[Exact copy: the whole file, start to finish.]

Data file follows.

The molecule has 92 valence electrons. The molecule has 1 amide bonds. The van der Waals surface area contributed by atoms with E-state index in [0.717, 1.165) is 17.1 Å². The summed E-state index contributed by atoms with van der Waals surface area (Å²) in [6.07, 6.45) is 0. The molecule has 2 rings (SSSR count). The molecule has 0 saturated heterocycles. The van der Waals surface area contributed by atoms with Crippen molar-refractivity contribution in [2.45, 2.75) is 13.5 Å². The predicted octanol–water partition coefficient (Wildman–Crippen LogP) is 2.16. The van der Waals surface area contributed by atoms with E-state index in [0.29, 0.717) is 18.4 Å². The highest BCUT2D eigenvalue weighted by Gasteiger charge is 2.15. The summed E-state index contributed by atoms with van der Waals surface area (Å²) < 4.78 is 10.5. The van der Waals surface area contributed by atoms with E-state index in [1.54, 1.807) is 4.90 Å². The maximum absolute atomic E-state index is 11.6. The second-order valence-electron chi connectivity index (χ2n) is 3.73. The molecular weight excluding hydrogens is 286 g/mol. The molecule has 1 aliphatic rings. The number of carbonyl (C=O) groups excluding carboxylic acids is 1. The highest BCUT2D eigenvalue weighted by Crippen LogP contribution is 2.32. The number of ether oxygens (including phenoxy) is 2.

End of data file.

The molecule has 92 valence electrons. The molecule has 1 amide bonds. The van der Waals surface area contributed by atoms with E-state index in [0.717, 1.165) is 17.1 Å². The summed E-state index contributed by atoms with van der Waals surface area (Å²) in [6.07, 6.45) is 0. The molecule has 2 rings (SSSR count). The molecule has 0 saturated heterocycles. The van der Waals surface area contributed by atoms with Crippen molar-refractivity contribution in [2.45, 2.75) is 13.5 Å². The predicted octanol–water partition coefficient (Wildman–Crippen LogP) is 2.16. The van der Waals surface area contributed by atoms with E-state index in [0.29, 0.717) is 18.4 Å². The highest BCUT2D eigenvalue weighted by Gasteiger charge is 2.15. The summed E-state index contributed by atoms with van der Waals surface area (Å²) < 4.78 is 10.5. The van der Waals surface area contributed by atoms with E-state index in [1.54, 1.807) is 4.90 Å². The maximum absolute atomic E-state index is 11.6. The second-order valence-electron chi connectivity index (χ2n) is 3.73. The molecular weight excluding hydrogens is 286 g/mol. The molecule has 1 aliphatic rings. The number of carbonyl (C=O) groups excluding carboxylic acids is 1. The highest BCUT2D eigenvalue weighted by Crippen LogP contribution is 2.32. The number of ether oxygens (including phenoxy) is 2.